Virulence testing by detection of LigA

Western blot analysis showed that the host-adapted virulent L.interrogans serovar Bataviae clearly expressed LigA. The protein was only weakly detectable in the host-adapted serovar Lai, which was subjected to about ten more in vitro passages than Bataviae and was absent in culture-adapted and non-pathogenic strains (Figure S1).

Different innate immune response to heat-killed and alive L. interrogans

Former studies investigating the innate immune response elicited by L. interrogans were focused on the heat-stable lipopolysaccharide moiety of these bacteria. However, since host cells encounter living bacteria during infection we compared the response of human monocytic cells (THP-1 cell line) to heat-killed and viable preparations of the culture-adapted and host-adapted strains from serovars Bataviae and Lai mentioned above. In Figure 2 the THP-1 response to the heat-killed leptospires is shown. Consistent with the previous study of Werts and co-workers [13], the heat-killed host-adapted serovar Bataviae isolate displayed a much lower potency to stimulate THP-1 cells compared to the corresponding heat-killed culture-adapted Bataviae serovar. Thus our data with serovar Bataviae are fully consistent with the notion that host-adapted virulent heat-killed L. interrogans are less potent innate immune activators than heat-killed culture-adapted avirulent L.interrogans. However, in contrast the heat-killed host-adapted serovar Lai and corresponding heat-killed culture-adapted serovar Lai displayed both the same potency as the culture-adapted serovar Bataviae. Interestingly, incubations of living preparations of the host-adapted serovar Lai and the culture-adapted serovars Lai and Bataviae resulted in a similar response of the THP-1 cells when compared to the heat-killed response with these bacteria. However, the viable preparation of the host-adapted Bataviae isolate displayed a remarkable significantly enhanced potency to stimulate THP-1 cells. It can be concluded that the virulent Bataviae strain lost a large part of its potency to activate an innate immune response upon heat-killing, and that living virulent leptospires may exert a relative potent stimulating effect on human monocytes. Since the THP-1 cell line is not exclusively an appropriate model for human monocytes we performed stimulations with human PBMC. The response to living leptospires by PBMC was more vigorous to both culture-adapted strains when compared to the host-adapted strains (Figure 3). Interestingly, in this PBMC employing test the culture-adapted Bataviae strain was most potent, while this strain displayed equal potency in THP-1 triggering as both host-adapted and culture-adapted Lai strains tested either heat-killed or alive. Similar observations were obtained with PBMC from 2 different donors. The above indicates that the relative potency to trigger innate immune responses of genetically indistinguishable virulent and avirulent leptospiral strains, as determined by secY sequence-based phylogeny (not shown) is largely dependent on the way of application (alive or heat-killed) and the cell type used.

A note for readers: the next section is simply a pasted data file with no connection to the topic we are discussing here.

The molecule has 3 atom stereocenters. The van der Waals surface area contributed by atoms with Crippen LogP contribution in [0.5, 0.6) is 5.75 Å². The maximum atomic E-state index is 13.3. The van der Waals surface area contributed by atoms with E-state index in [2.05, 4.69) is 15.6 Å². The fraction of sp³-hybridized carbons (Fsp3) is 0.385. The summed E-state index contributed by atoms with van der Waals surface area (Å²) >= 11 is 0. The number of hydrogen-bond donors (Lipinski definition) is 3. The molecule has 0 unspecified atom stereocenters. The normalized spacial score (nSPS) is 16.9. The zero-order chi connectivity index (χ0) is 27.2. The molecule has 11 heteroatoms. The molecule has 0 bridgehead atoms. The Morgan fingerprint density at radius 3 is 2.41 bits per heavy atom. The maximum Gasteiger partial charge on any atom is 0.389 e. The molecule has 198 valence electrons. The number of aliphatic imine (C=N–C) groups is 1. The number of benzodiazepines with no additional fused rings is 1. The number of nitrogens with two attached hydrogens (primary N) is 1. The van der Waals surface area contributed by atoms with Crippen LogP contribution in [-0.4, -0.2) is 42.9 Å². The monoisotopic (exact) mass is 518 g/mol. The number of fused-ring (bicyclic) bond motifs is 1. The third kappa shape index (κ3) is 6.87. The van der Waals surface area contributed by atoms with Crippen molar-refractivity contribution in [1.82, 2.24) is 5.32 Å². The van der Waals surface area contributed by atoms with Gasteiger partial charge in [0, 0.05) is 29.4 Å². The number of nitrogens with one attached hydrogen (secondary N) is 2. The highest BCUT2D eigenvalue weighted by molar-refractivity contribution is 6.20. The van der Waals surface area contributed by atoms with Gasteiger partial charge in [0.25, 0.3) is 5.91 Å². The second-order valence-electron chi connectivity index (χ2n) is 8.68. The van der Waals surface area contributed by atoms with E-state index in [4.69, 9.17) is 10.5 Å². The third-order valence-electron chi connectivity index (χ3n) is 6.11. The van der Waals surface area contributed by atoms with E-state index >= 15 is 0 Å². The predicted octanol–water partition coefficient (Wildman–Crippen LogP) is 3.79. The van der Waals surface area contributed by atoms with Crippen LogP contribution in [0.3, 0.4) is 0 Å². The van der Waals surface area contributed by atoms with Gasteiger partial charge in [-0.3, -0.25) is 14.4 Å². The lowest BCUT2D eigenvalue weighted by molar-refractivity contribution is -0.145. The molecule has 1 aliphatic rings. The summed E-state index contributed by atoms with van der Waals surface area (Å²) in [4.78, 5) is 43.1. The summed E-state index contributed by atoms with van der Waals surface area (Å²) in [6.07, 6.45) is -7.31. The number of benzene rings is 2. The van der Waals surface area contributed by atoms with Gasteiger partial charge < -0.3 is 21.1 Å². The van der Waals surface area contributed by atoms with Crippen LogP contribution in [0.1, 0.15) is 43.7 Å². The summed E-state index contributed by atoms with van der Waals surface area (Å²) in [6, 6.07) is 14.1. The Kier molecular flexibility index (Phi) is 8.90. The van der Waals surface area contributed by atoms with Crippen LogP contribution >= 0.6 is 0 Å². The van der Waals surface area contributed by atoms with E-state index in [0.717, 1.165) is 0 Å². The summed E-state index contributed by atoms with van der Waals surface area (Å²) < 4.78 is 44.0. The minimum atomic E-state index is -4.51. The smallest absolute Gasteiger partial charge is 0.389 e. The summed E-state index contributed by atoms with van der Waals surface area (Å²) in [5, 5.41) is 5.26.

Figure 2. Activation of THP-1 cells with heat-killed and live leptospires.

Cells were stimulated for 6 h with varying concentrations of leptospires. TNF-α concentrations were measured from cell culture supernatants. Data represent the mean values of quadruplicate experiments. Error bars represent the standard deviation (SD) of the mean. Panel A: Heat killed leptospires; panel B: Alive leptospires. The response of all blanks was below the baseline and therefore is not shown.

Figure 3. Activation of PMBC with live leptospires.

Cells were stimulated for 6 h with varying concentrations of leptospires. TNF-α concentrations were measured from cell culture supernatants. Data represent the mean values and error bars represent the standard deviation (SD) of the mean. The response of all blanks was below the baseline and therefore is not shown.

Whole blood